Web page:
Charis Preschool

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About Charis Preschool

Name Charis Preschool
Ofsted Inspections
Address 73 Jutsums Lane, Romford, Essex, RM7 9HJ
Phase Childcare on Non-Domestic Premises, Sessional day care
Gender Mixed
Local Authority Havering
Highlights from Latest Inspection

What is it like to attend this early years setting?

The provision is good

Children arrive happily and separate well from their parents and carers to begin playing. They imaginatively create their own role-play situations together.

Overall, the adults use these moments well to build children's speaking skills. They consistently narrate children's actions and introduce new words clearly for children to master. Children explore keenly across the entire indoor and outdoor environment.

The manager has ensured children have plenty of engaging activities that promote exploration. For example, children enjoy scooping oats into different containers, dressing up, playing with wet sand and water play. ...Children readily share their experiences, likes and dislikes during their conversations with adults.

They have close warm bonds with their key persons and each other. Children behave very well throughout the day. They play cooperatively and are sensitive towards the needs of others.

They willingly share their space and the toys and seek each other out for collaborative activities. For example, they excitedly join their friends in using scissors to cut out their various choices of designs and ask friends to join them on the see-saw and the tool station. Children are curious and inquisitive learners.

They spend extended amounts of time engrossed in their play.

What does the early years setting do well and what does it need to do better?

The manager has ensured the recommendations made at the previous inspection have been fully embedded in practice. Staff make good use of specific moments in children's free play to practise counting, recognise numbers and recall simple addition.

As a result, children know what four add four makes and understand the total is the same number as an octopus's tentacles. Children now enjoy a broad range of activities, including dance, pedalling trikes and riding cars. They travel through tunnels, jump in tyres, climb and have regular trips to the local park.

Staff ensure children successfully acquire the skills they need for starting school. Children can dress and undress independently. They confidently recognise shapes, such as a rhombus, heptagon, pyramid, trapezium and semi-circle.

They recognise their names and can hold writing tools with the correct grasp. Staff make good use of supporting visuals to aid children's early reading and children are able to use the letter sounds they have learned to recognise the days of the week.Older children, including those who join the nursery with language delay, make good progress in their speaking skills.

This is because staff consistently label objects and describe what children are doing. As children understand and acquire more vocabulary, staff use open-ended questions. This encourages children to respond in short sentences and phrases.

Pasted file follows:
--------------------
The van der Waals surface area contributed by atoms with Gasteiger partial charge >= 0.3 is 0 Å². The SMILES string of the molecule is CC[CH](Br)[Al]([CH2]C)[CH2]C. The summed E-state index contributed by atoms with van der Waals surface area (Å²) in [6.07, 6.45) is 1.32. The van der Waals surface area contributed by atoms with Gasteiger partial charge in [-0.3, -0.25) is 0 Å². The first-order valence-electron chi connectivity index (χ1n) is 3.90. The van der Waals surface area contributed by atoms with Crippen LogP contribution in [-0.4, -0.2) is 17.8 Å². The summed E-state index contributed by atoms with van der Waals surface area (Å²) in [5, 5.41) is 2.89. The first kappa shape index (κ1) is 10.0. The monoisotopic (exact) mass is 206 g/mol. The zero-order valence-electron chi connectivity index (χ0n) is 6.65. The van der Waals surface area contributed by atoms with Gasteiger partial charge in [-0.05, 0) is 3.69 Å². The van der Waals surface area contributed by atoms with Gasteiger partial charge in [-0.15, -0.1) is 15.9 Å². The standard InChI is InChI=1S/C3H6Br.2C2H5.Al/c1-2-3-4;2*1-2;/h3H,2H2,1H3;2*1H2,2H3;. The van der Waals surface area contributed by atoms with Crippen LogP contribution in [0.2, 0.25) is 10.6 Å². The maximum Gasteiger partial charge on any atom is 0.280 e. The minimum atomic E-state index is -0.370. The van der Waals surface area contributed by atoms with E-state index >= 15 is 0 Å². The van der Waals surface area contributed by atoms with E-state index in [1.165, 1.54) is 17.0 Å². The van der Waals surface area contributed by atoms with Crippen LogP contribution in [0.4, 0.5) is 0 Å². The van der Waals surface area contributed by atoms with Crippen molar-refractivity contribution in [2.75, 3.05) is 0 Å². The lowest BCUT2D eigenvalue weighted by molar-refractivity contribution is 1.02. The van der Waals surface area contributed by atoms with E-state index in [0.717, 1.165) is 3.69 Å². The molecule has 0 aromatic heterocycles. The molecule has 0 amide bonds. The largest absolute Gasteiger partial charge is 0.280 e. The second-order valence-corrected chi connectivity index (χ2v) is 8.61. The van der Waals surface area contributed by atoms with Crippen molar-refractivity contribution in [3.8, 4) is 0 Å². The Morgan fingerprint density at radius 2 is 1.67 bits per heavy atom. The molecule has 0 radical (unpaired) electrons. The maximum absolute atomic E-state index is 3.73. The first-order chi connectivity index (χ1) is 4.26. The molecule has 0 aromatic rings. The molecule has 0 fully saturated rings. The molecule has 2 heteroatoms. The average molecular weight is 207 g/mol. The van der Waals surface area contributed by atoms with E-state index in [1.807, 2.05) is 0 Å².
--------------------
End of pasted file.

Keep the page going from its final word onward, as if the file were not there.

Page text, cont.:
Younger children, who speak English as an additional language, do not have sufficient opportunities to play and learn using their home language. Hence, these children do not make the best possible progress in their communication and language development.Overall, children are inquisitive and curious learners.

As children freely explore, staff intuitively allow children opportunities to solve problems. Staff give children time to investigate whether a cotton reel can roll faster than a pom-pom.Children learn about other cultures and festivals as they make Diya lamps for Diwali and cards for Eid.

They learn about other communities' traditions. For example, they learn why the Year of the Tiger is an important part of Chinese celebrations.The manager ensures her staff benefit from routine supervision.

She uses these sessions to discuss and prioritise her staff's well-being, roles and responsibilities. Staff say they are happy at work. They feel they are listened to and their suggestions and ideas are welcomed.

Parents are happy with the progress their children make at nursery. They told the inspector that the staff and manager are very friendly and supportive.The manager knows the strengths and areas for improvement of the setting.

She knows that her overall aim for children to become confident, independent learners is being achieved. Hence, children make successful transitions to school. The manager has plans to improve on the existing opportunities children have to use and learn from technology within her setting.


The arrangements for safeguarding are effective.Staff know what signs suggest a child is suffering abuse. They know the relevant safeguarding partners they must contact and the procedures for reporting any concerns.

Staff hold circle time discussions with children about how to keep safe when online. They ensure children's use of the internet is always fully supervised and is restricted by relevant parental controls. The nursery premises are kept secure, and staff know children's whereabouts at all times.

Staff ensure children play in a hazard-free environment. They carry out thorough daily checks and risks assessments of all children's activities, resources, toys and equipment.

What does the setting need to do to improve?

To further improve the quality of the early years provision, the provider should: provide sufficient opportunities for younger children, who speak English as an additional language, to use their home language in their learning and play provide children with further opportunities to engage with technology.

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